Utah’s attorney general says a lawsuit over opioids is drafted, but he’s not filing it yet

SALT LAKE CITY -- Utah Attorney General Sean Reyes has drafted a lawsuit against "Big Pharma" over the opioid crisis.

He's a few weeks away from taking bids for outside counsel to litigate it.

But the attorney general told FOX 13 in an interview Friday he wants to keep negotiating alongside 43 other states with pharmaceutical companies in hopes of reaching a settlement without having to file a lawsuit.

"We may get a settlement that Utah finds acceptable. Then, we've also saved legal fees having to pay out on a contingency or any other arrangment," Reyes said. "But I want no Utahn to doubt that if we can't get what we want from a settlement -- we will have no hesitation to file a lawsuit."

Reyes has faced increased pressure to sue over the opioid crisis, where companies are accused of over-marketing and pushing pills that have led to addiction problems plaguing states. Almost one person a day dies in Utah from an opioid-related cause.

The Utah State Legislature passed a resolution this year, calling on the attorney general to file a lawsuit. House Speaker Greg Hughes, R-Draper, has been critical of the attorney general's speed in pursuing litigation.

"I get that they want to see action," Reyes said Friday. "It's my job to make sure we're expending resources properly, we're approaching a case in the best possible way to put us in a position to win."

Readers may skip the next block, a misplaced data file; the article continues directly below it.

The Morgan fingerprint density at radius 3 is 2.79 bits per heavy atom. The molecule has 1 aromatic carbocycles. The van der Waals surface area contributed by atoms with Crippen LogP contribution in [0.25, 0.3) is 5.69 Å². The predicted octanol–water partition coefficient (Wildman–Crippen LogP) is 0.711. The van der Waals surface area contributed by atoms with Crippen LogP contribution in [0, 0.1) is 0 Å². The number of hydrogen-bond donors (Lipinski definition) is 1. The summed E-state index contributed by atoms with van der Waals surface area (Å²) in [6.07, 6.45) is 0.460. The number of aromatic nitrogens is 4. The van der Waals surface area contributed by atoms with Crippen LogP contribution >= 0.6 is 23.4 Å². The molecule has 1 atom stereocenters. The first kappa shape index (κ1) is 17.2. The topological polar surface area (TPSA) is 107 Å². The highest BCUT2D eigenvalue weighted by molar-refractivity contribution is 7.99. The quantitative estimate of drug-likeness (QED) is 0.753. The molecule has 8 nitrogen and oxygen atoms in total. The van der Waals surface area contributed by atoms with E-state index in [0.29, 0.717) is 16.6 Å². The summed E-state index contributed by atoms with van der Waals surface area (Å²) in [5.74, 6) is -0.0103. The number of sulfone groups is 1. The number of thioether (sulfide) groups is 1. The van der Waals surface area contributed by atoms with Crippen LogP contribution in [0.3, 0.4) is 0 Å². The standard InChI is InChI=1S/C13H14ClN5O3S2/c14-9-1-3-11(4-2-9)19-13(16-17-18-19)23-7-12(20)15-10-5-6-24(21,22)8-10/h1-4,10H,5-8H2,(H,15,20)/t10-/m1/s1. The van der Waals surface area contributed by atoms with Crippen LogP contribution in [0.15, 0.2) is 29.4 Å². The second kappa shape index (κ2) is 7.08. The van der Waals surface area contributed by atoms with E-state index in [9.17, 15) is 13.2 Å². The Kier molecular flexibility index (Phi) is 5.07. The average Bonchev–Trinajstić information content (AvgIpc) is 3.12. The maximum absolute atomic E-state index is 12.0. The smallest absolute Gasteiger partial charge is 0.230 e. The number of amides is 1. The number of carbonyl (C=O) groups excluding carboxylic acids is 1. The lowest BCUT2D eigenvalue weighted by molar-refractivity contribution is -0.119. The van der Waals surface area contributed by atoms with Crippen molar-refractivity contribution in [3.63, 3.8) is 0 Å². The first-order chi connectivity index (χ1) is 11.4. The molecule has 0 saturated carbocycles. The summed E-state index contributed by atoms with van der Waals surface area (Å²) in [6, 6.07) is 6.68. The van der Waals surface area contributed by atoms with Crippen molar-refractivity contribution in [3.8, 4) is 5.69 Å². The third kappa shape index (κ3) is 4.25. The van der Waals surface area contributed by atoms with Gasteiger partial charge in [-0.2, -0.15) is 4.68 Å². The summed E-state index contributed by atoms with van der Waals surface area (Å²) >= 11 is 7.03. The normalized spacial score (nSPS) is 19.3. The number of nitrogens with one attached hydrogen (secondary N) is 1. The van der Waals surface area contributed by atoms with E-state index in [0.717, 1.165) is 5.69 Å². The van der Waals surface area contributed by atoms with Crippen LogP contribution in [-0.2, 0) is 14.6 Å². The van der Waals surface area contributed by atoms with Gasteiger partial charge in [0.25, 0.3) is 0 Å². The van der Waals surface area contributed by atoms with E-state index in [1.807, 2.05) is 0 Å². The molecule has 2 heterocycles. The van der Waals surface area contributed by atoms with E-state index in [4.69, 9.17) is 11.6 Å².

The attorney general said he favors teaming up with other states, sharing information and resources.  Reyes pledged that if settlement talks broke down, he would pursue a lawsuit like the Utah State Legislature has demanded.

Some believe Reyes is not moving fast enough. Earlier this week, Summit County filed its own lawsuit over the opioid problem. Salt Lake and Utah counties have also planned lawsuits.

The addiction problems exposed as a result of "Operation Rio Grande," the crackdown on crime surrounding the downtown homeless shelters, has led to a renewed push for litigation. Similar to lawsuits against "Big Tobacco," money from an opioid lawsuit would be used to pay for substance abuse treatment, jails, and other services.

Reyes said he believed that this approach would yield better results, pointing out that other states who have preferred to sue by themselves have found judges have stalled the lawsuits while multi-state litigation proceeds.

"All of the 43 states that are a part of it? We have a lawsuit ready to go and we would come down aggressively if we felt like they were negotiating in bad faith and negotiations break down and we can't come to a settlement," Reyes said.